Those who are unfamiliar with modern Iranian history are sometimes impressed by the language map of Iran. They notice that native Farsi speakers are merely half of the population and imagine that the country could easily split into its component linguistic areas. This is an illusion, first of all because the largest minority, the Azeris (variously estimated as between 13% and 22% of the total population) are strongly represented in the regime. The father of Supreme Leader Ali Khamenei, Sayyed Javad Khamenei Tabrizi (1896-1986), was himself an ethnic Azeri. (Tabriz is the biggest Azerbaijani city in Iran.)

Azeri dynasties ruled the country in the past, while using Farsi as the language of officialdom. A notable case was the Safavids (1501–1736), the dynasty that imposed Twelver Shiism as the state religion. (Significantly, there were not enough teachers in Iran for this task, so the Safavids recruited teachers from the Shiites of Lebanon. Thus the Iran-Hizbullah relationship, from a historical perspective, is not a mere client relationship; there was a reverse dependency. Both partners are aware of this, but foreign politicians and commentators are totally unaware of it.) The Constitution of 1979 permits the auxiliary use of local languages where they predominate, so there could in principle be school education in Azeri, but it does not happen and there seems to be little interest in it; Azeris are rulers as much as ruled in Iran.

The other notable non-Iranian minority, the Arabs of Khuzestan (where the Iranian oil fields are concentrated), have occasionally been restive. But they form only 2-3% of the population. They gave little trouble to the regime during the Iran-Iraq War because of how Saddam Hussein treated his own Shiite Arabs. Among the minorities speaking an Iranian language, only the Kurds (7%-10%) have caused significant trouble. They suffered, however, more under the Pahlavis than under the present regime and they obtained their own Kurdistan province over thirty years ago, whereas the Iraqi Kurds received autonomy only after the downfall of Saddam Hussein and the Syrian and Turkish Kurds so far have no recognized autonomy at all. Moreover, the Safavids already simplified Iran’s Kurdish problem by transporting many Kurds from Kurdistan to Khorasan in the opposite corner of the country, where a million of them remain to this day.

The big disturbances of December 2017 to January 2018, like their sporadic resurgences, occurred all over the country – irrespective of ethnicity – and even in supposed strongholds of the fundamentalists. Among other things, the protestors called for the abolition of the office of “Supreme Leader.” The original draft of the Constitution of 1979 did not include this office; it was added at the insistence of Khomeini against the opposition of other ayatollahs.

Discontent about the office among senior clerics has been growing since the 1990s. A current opponent is Ayatollah Hussein Shirazi, like his revered father, Grand Ayatollah Sadiq Shirazi (b. 1942). The younger Shirazi was arrested on March 6, or – as it seems – was rather kidnapped by the Guards Corps on the orders of the Supreme Leader and sentenced summarily to 120 years in prison. His alleged “crime” was referring to the Supreme Leader as “Pharaoh.” The subsequent widespread protests led to his release and his ability to visit his friends and admirers in the substantial Shiite community in Kuwait. Indeed, the protests were loudest outside Iran in Iraq and the Arab Gulf States, where Shiites form a majority in Bahrain and up to a third of the population in Kuwait, for example.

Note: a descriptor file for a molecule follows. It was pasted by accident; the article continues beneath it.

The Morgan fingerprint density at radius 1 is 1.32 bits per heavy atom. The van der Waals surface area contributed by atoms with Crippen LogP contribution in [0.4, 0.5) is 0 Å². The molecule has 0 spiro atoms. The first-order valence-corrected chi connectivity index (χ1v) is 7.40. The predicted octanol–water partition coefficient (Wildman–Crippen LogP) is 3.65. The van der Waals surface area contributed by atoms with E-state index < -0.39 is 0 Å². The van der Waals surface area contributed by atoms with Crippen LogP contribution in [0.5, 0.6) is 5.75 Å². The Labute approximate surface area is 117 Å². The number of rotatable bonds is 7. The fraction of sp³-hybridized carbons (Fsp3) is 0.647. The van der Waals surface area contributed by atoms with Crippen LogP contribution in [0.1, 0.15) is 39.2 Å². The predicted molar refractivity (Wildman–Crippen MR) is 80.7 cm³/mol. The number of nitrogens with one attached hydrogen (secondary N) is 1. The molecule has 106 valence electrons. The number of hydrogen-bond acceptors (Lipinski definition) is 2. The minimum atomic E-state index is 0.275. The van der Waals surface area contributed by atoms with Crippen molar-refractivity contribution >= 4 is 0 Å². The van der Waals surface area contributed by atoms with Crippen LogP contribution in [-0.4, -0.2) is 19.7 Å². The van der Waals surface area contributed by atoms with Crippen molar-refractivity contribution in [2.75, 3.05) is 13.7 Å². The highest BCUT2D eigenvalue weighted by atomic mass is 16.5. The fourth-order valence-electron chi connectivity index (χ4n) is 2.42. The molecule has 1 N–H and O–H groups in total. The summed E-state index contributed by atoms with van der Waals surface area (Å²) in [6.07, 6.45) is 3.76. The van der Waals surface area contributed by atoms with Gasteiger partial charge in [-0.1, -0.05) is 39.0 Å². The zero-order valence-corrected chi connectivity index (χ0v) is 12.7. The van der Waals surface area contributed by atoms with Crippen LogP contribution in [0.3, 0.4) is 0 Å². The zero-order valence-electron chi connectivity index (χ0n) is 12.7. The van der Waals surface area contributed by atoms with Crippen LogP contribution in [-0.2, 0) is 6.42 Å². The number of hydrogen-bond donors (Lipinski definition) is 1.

In the Iraqi general election on May 12, the party of Shiite cleric Muqtada al-Sadr surprisingly won the largest number of seats. He is an outspoken champion of excluding Iranian influence from Iraq, while Iran had expressly opposed the inclusion of his party in any future Iraqi government. The attempt of the Iranian regime to eliminate Hussein Shirazi can only have promoted the success of al-Sadr. It was another influential chance event, one that seriously damaged a major aim of the Iranian regime: to undermine Arab states via their Shiite communities.

The wish of the Guards Corps to establish itself permanently in Syria has also suffered serious setbacks. These include not just the attacks attributed to Israel but also the Syrian air force’s request for Iranian forces to leave its facilities and, above all, Russia’s declaration that all foreign forces – and specifically Iranian ones and Hizbullah – must leave Syria when the civil war is over.

The question is thus: What is likely to push such developments forward? The answer is that the new American policy, whether by chance or intent, may be as good as anything.

This policy has two arms. The first arm was President Trump’s decision on May 8, 2018 to reimpose sanctions on Iran. This ended the opportunity for the Iranian regime to relieve significantly the economic miseries of its citizens. We have seen that many Iranians are blaming not Trump but their own rulers. More surprisingly, thousands have used the internet to welcome Trump’s decision.